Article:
On May 7, the Princeton Day School Upper School gathered virtually to acknowledge Asian American & Pacific Islander Heritage Month (AAPIHM). Student heads of the Asian Pacific Islander Desi American (APIDA) affinity group, Milan Shah '22, Sanjana Paramesh '22 and Vinay Rao '21, provided background about AAPIHM and called for their peers to come together.
As the student leaders explained, in this country May was designated as the month to celebrate Asian American heritage in remembrance of the arrival to the U.S. of the first Japanese immigrant on May 7, 1843, and the completion of the trans-continental railroad on May 10, 1869, a massive effort in which Asian American immigrants played a major role. "There must be a place for celebration to show the diversity of the community. Throughout Asian American Heritage Month, it is important to learn about those cultures and unique traditions in each of our own communities. Everyone is so unique, especially within our community at PDS, and it is important to celebrate us all," Vinay Rao shared.
Addressing the rise of anti-Asian hate and rhetoric in the country, Sanjana Paramesh stated, "While it is a time for celebration, it is also a time to acknowledge the spike in anti-Asian hate in the United States. It is a difficult time for us all. We have all lost something due to the pandemic and coming together in support of one another is the best way that we, as a community, can not only combat the issues in the U.S. and abroad, but also move forward and recognize the achievements of our Asian American peers."
Highlights of the program included:
- Reflections on the Model Minority Myth, a pervasive stereotype of Asian Americans in the United States, were shared via a news segment, which explored the origins of the stereotype and its harmful effect on individuals and Asian American communities.
- Japna Singh '22 shared her perspective as a second-generation American Sikh and the importance of her faith while learning to embrace her identity.
- Kyler Zhou '23 shared about transitioning from living in a predominantly Chinese community to private school, where he was surrounded by many other cultures beyond his own and faced his own questions about identity and the pressure to conform. As he put it, "I know I am Chinese-American. I am a little bit American, a little bit Chinese and a whole lot of both."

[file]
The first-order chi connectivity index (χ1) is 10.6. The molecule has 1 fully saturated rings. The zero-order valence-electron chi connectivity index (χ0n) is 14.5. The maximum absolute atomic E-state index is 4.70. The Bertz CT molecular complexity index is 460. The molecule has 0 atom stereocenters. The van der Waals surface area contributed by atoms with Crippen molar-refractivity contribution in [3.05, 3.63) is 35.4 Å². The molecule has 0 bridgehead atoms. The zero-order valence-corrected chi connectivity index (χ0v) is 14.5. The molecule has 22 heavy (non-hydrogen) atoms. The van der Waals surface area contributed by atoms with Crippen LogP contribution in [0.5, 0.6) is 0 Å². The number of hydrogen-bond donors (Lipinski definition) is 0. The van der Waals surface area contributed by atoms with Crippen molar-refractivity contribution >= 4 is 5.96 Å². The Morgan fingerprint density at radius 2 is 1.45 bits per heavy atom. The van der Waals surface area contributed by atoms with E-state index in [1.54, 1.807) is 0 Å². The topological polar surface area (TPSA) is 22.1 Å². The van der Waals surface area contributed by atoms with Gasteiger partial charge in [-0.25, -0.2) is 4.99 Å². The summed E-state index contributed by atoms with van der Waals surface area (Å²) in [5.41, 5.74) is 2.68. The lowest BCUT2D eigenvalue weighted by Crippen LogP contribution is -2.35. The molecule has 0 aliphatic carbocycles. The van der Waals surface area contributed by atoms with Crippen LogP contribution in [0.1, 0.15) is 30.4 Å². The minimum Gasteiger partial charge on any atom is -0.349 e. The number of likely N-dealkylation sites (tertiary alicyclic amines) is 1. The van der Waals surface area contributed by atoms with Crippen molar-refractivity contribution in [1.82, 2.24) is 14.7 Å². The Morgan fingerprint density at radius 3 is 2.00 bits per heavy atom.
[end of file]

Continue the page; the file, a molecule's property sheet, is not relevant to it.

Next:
- Science Department Chair Jason Park reflected on the historic racial tensions between communities of color and the Asian American communities, which he personally experienced growing up in the aftermath of the Rodney King beating and the killing of Latasha Harlins, a 15-year-old Black teenager, by a Korean convenience store owner shortly after the acquittal of the officers caught on camera beating Mr. King. "Racism is as real today as it was 30 years ago," he said as he encouraged everyone in the PDS community to stand together to eradicate hate and bias.
- Arthur Zhu '21 read a passage from Eddie Huang's book, Fresh Off The Boat, imploring Asian Americans to "be the Americans we all want to know" rather than succumbing to stereotypical expectations, followed by a Time interview with the author in which he describes his goals for portraying Asian culture in his media works.
- Actor Daniel Dae Kim's remarks at his appearance before Congress earlier this year, about the importance of Asian Americans in the country's history and social fabric, were also shared. "There are several moments in a country's history that chart its course indelibly for the future. For Asian Americans, that moment is now. What happens in the coming months will send a message for generations to come as to whether we matter; whether the country we call home chooses to erase us or include us, dismiss us or respect us, 'invisibilize' us or see us. We are 23 million strong and we are united. Asian history is American history," he stated.
- To conclude the gathering, Asian American members of the PDS community honored their families and ancestors, including PDS Wellness Director Dr. Candy Shah, who made a dedication to her late father Dr. Antonino Hernandez Calon, who recently passed away. She shared how he inspired her throughout her life, all the way up to following in his footsteps and becoming a doctor. "His influence has shaped my identity, the way I work, what I value and how I serve my community," she declared. Family photos of many of the School's Asian and Asian American families and their ancestors were accompanied by an audio recording of Katherine Ho singing "Yellow" by Coldplay in Mandarin. The video concluded with a message of love and support to families in India.